BP bosses were attending crunch talks with US President Barack Obama today amid growing anger in Washington over the handling of the Gulf of Mexico oil spill.
The oil giant's chairman Carl-Henric Svanberg and under-fire chief executive Tony Hayward were among the BP delegation seen entering the White House ahead of what is expected to be a heated meeting.
Yesterday Mr Obama used his first televised address from the Oval Office to accuse the company of recklessness and said he would order it to set up a fund to compensate victims.
He has previously expressed a desire to find out whose "ass to kick" at BP over the spill, which has led to the region's worst ever environmental disaster.
Prime Minister David Cameron today insisted that the company must be given "certainty" about the potential liabilities it faces.
Interviewed on BBC Radio 2's Jeremy Vine show, Mr Cameron said he and Mr Obama had agreed during a phone conversation at the weekend that securing BP's future was important to both countries.
"My job absolutely is to make clear that this is an important company and, as I discussed with the president, that while it is important that they pay reasonable claims - BP accept this themselves - they do need a level of certainty," the PM said.
"This is BP's worry, the (need for a) level of certainty that there won't be claims entertained that are three, four times removed from the oil spill."
Today's White House meeting comes a day after the beleaguered firm's debt rating was slashed by a credit agency to near-junk status.
Fitch's second downgrade for BP in less than two weeks leaves the blue-chip stock rated at BBB, the agency's lowest investment grade.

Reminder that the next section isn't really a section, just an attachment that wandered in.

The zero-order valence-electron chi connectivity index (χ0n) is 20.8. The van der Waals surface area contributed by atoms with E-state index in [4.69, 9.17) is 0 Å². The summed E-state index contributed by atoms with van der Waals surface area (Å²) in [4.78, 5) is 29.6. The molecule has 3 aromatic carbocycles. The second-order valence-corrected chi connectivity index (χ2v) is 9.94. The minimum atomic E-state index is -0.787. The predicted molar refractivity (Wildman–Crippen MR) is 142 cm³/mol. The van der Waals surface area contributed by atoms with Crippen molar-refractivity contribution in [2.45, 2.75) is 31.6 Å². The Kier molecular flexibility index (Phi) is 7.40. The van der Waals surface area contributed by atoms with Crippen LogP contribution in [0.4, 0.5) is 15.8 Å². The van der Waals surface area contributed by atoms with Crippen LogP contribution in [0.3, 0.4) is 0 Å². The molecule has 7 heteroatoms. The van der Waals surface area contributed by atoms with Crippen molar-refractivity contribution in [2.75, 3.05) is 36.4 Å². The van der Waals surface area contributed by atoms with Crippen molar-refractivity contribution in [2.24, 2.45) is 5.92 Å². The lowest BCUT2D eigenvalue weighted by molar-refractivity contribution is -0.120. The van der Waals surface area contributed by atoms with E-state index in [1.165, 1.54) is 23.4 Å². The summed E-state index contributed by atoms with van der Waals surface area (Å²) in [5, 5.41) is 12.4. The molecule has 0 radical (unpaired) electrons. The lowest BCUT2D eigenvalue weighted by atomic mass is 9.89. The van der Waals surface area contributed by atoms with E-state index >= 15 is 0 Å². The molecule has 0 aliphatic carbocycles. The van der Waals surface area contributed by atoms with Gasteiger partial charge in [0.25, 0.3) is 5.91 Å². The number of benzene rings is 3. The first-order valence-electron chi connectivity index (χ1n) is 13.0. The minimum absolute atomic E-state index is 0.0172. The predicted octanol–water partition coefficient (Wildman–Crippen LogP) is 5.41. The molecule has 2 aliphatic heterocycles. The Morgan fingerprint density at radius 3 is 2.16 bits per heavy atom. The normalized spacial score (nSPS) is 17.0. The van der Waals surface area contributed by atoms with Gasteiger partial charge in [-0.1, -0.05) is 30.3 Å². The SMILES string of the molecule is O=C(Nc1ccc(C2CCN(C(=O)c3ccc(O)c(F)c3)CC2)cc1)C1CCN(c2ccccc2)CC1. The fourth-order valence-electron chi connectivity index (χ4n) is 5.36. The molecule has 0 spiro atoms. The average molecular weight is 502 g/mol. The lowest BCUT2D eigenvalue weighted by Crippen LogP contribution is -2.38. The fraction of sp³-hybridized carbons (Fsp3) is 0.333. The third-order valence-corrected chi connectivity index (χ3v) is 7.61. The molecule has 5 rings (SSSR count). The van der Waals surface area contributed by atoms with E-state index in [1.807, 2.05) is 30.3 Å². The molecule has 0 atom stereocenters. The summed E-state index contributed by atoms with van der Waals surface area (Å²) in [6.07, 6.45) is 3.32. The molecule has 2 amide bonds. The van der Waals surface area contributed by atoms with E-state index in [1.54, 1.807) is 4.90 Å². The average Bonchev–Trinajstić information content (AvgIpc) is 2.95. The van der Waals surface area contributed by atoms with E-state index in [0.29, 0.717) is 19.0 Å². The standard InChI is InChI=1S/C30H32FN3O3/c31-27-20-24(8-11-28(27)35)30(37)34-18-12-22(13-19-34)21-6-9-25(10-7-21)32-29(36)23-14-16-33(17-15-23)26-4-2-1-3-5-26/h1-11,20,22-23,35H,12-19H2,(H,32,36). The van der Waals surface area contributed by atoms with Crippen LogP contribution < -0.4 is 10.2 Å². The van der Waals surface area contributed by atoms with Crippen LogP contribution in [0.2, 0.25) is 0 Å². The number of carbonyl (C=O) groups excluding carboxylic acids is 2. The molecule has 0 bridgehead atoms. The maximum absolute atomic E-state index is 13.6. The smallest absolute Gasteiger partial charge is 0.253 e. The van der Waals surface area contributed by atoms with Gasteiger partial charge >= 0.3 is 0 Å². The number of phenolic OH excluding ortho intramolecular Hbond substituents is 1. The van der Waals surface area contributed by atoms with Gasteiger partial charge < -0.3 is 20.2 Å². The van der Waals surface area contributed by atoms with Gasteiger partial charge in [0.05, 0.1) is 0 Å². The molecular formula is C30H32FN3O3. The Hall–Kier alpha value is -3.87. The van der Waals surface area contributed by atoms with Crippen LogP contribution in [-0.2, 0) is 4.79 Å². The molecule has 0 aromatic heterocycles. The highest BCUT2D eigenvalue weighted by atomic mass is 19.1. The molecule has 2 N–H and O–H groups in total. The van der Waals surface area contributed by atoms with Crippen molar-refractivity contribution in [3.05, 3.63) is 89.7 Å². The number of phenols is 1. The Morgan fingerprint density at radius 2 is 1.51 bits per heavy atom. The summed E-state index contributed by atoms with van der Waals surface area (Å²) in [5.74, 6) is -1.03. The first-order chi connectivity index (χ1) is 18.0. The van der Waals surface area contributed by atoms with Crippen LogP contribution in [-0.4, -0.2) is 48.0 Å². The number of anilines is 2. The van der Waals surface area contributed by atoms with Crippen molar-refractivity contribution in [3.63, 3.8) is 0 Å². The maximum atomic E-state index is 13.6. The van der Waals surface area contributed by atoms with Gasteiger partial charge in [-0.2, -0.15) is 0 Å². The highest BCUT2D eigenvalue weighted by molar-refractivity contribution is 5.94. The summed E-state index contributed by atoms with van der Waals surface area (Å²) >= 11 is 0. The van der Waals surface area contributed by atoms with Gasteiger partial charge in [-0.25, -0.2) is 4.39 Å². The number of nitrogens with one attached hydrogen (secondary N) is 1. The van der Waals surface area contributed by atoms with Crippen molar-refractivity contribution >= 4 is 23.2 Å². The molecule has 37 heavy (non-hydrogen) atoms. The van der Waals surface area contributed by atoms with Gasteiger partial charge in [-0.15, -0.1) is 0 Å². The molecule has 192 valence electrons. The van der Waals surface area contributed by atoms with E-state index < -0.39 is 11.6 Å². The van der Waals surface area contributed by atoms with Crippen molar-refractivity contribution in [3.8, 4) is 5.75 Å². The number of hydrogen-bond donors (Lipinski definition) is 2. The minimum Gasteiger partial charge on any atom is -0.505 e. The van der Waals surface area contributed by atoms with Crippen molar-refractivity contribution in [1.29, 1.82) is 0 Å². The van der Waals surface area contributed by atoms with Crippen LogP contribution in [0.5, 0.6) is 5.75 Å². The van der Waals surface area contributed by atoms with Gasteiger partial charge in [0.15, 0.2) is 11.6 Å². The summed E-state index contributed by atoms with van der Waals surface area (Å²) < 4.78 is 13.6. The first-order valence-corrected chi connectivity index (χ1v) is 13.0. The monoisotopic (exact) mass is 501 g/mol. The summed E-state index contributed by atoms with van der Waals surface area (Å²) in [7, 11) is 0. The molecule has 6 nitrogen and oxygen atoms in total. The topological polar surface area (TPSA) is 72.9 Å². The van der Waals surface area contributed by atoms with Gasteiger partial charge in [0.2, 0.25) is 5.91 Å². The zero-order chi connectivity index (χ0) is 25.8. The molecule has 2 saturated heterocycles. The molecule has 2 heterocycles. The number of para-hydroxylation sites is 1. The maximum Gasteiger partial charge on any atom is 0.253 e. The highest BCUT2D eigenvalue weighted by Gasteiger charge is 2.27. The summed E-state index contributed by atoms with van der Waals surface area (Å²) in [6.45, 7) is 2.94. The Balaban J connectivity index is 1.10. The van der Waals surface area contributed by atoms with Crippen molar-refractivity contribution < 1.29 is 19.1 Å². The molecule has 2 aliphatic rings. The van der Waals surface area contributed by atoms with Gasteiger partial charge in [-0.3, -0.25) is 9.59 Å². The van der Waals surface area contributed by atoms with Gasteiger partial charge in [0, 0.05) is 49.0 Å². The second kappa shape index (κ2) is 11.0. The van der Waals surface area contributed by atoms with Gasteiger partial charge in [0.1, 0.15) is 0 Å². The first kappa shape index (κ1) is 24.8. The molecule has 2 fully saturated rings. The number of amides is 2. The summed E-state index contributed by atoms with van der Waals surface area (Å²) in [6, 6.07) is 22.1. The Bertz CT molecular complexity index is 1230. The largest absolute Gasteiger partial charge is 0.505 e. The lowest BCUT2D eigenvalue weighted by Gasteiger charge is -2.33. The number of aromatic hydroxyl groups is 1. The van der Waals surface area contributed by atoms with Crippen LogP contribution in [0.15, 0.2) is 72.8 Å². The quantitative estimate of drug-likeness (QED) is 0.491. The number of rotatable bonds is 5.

Scientists said far more oil was spewing into the Gulf than previously thought and US politicians called on BP to place up to 20 billion US dollars (£13.5 billion) into a special account to deal with damage claims.
Fitch said the company's estimate of clean-up and claims had soared to up to six billion dollars (£4.1 billion), while fines could be as high as eight billion dollars (£5.4 billion).
Meanwhile long-term claims over the spill could drag on for years following the pattern of the Exxon Valdez spill, the ratings agency added.
The cut to BBB will raise the cost of the firm's borrowing as investors demand higher returns for the increased risk.
The firm's shares, which have slumped by almost half since the crisis began two months ago when the Deepwater Horizon rig exploded and sank with the loss of 11 lives, fell another 4% to 342p yesterday.
By the time BP bosses entered the White House today, shares had slipped a further 2%.
And there is likely to be no respite for BP in the coming days.
Tomorrow Mr Hayward - who has taken the brunt of the criticism levelled at the firm so far and made a series of press blunders - faces a stormy grilling in Congress.Reuse content